Modern Slavery and Corruption

Modern Slavery and Corruption

Modern Slavery and Corruption

Introduction Corruption is the power to turn a lie into a truth. It is the malicious instrument needed to sustain falsehoods, seize that which is undeserved and conceal favour in the guise of fairness.

To ensure people can work free from exploitation, rule of law, due process, transparency and accountability, and proper governance must be preeminent. Laws must require that commercial relationships and transactions be conducted in a manner that uphold these principles and be supported by the threat of effective enforcement leading to severe punishments on conviction.

Slavery and other forms of exploitation are facilitated and thrive by the use of corruption. For example, payments made to gain government approvals to build labour intensive infrastructure projects; extravagant entertainment provided to government officials and their families to win service contracts; incentives to local or national government officials to win clients for banking and investment services.

Organisations and those who manage them need to be held responsible for ensuring there are consistent and robust efforts within their daily activities to eliminate corruption from operations and practices. This requires transparent and accurate books and records, effective internal controls and comprehensive ongoing training for staff.

As we explore in this Briefing Paper, and examine more thoroughly in the Legal Analysis, the Foreign Corrupt Practices Act (“FCPA”) is, from the perspective of the anti-human trafficking community, that rare piece of legislation that creates criminal liability for corrupt action taken by certain substantial commercial organisations and their employees that directly facilitate and contribute to the occurrence of modern slavery in industry and business. In short, the FCPA:-

(i.) sets out simply what is prohibited (e.g. individuals and businesses are prohibited from bribing foreign government officials in order to obtain or retain business, and from knowingly falsifying a company’s books and records – see section titled “Elements of an FCPA Violation” in the Legal Analysis);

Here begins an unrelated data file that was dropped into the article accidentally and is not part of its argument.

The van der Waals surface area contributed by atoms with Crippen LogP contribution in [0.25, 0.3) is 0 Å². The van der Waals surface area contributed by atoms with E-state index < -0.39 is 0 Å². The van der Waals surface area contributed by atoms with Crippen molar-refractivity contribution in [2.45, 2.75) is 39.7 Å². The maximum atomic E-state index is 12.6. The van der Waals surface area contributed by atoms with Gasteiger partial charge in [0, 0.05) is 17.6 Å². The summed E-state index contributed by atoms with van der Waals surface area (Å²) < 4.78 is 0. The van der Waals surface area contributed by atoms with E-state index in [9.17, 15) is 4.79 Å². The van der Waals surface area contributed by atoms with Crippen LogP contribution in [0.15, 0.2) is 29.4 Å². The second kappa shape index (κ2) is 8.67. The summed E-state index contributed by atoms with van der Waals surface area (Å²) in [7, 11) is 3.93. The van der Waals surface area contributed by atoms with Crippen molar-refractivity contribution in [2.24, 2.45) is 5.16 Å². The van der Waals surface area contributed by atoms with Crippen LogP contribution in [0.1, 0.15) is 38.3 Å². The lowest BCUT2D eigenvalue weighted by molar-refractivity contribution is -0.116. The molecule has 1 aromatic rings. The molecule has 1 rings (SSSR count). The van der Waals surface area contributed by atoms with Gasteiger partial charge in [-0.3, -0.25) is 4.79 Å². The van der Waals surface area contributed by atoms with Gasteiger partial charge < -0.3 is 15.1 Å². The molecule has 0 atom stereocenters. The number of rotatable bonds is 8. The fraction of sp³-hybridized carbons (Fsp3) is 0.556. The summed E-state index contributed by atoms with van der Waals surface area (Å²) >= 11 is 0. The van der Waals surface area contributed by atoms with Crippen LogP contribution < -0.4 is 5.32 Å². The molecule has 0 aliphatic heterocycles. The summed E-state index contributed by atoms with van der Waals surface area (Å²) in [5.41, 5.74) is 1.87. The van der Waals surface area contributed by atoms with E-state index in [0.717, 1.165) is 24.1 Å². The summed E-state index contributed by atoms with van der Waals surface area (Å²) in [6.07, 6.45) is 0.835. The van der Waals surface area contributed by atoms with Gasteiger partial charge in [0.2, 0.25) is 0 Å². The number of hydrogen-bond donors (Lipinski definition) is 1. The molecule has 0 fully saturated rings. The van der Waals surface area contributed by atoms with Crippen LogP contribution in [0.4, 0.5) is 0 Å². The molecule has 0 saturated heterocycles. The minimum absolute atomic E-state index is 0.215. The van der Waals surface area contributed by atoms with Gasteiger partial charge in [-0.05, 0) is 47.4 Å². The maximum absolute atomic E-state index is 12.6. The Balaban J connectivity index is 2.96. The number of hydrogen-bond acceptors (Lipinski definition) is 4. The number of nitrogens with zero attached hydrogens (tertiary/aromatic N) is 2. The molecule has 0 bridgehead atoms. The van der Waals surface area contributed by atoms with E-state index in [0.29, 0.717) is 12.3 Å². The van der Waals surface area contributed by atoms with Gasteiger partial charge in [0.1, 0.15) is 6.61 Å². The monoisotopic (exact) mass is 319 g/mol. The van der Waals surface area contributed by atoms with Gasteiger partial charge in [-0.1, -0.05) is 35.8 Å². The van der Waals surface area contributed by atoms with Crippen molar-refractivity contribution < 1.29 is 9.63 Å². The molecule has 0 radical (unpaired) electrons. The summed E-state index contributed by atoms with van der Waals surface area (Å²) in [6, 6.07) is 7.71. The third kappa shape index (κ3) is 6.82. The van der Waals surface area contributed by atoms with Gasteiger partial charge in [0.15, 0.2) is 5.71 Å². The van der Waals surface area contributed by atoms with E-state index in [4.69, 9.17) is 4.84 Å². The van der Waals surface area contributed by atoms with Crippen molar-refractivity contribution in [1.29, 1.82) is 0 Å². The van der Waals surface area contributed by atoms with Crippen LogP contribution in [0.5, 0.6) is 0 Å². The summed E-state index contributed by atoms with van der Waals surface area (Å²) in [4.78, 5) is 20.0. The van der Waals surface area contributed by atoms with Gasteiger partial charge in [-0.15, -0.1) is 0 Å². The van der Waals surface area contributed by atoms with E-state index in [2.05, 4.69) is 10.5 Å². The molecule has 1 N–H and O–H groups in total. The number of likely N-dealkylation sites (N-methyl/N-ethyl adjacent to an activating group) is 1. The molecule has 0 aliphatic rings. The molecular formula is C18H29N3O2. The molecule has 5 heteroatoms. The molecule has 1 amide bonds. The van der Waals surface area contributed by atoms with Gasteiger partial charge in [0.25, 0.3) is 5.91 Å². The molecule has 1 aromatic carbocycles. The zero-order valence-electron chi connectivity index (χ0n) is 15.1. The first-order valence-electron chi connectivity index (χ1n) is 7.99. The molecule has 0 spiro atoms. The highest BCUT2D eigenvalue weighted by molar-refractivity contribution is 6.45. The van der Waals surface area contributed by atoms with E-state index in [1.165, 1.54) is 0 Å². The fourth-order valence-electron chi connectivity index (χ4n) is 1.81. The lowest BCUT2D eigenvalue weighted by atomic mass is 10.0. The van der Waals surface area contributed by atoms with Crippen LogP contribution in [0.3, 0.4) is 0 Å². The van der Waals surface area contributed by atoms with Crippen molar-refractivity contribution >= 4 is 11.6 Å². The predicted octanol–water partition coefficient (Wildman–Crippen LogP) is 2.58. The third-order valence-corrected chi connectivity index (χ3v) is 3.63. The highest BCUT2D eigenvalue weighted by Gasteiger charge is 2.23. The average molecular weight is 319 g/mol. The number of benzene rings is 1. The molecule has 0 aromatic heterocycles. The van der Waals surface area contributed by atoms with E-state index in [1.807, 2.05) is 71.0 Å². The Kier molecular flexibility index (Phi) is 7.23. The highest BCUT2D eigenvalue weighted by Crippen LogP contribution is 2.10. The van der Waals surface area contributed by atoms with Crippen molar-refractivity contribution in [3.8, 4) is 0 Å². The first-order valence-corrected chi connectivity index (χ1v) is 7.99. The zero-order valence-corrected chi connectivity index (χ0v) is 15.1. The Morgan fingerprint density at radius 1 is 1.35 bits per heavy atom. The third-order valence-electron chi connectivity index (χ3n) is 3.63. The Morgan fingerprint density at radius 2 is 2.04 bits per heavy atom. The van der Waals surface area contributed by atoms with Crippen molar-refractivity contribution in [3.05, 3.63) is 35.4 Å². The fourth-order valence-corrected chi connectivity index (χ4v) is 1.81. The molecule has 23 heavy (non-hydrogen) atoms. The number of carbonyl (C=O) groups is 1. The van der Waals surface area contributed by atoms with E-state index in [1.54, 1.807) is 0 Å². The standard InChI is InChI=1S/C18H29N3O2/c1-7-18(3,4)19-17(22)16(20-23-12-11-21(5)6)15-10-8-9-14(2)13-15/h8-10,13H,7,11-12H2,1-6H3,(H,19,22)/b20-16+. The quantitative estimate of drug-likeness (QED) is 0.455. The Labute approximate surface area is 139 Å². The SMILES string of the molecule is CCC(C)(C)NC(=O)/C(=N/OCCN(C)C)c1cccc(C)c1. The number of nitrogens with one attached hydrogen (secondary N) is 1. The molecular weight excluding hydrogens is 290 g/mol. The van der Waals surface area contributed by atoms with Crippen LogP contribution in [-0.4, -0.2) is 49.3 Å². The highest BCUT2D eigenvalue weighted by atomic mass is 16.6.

(ii.) creates obligations on global organisations, their subsidiaries and their respective management (e.g. all “issuers” of securities on a U.S. stock exchange as well as officers, directors, employees, or agents acting on behalf of those issuers – see section titled “The FCPA’s Extensive Reach” in the Legal Analysis);

(iii.) has extra-territorial reach;

(iv.) requires implementation of internal controls including training (e.g. requiring companies to implement an effective system of internal accounting controls – see section titled “Elements of the FCPA’s Accounting Provisions” in the Legal Analysis); and

(v.) has a history of enforcement and substantial penalties including severe fines and custodial sentences.

Of most importance, point (iii), is the extraterritorial reach which gives enforcement the powers to prosecute foreign and domestic companies operating overseas, as long as they are listed on a US exchange. While the FCPA was not drafted to address modern slavery, many NGO practitioners, especially those in anti-trafficking, can benefit greatly from understanding the FCPA’s reach, as many instances of trafficking are done on behalf or for the benefit of companies that are listed in the US.

Eliminating corruption from all stages of the value chain or life cycle of business relationships and transactions, by using the powers available under legislation like FCPA, can be a vital component in the fight to reduce the opportunity for and the occurrence of modern slavery.

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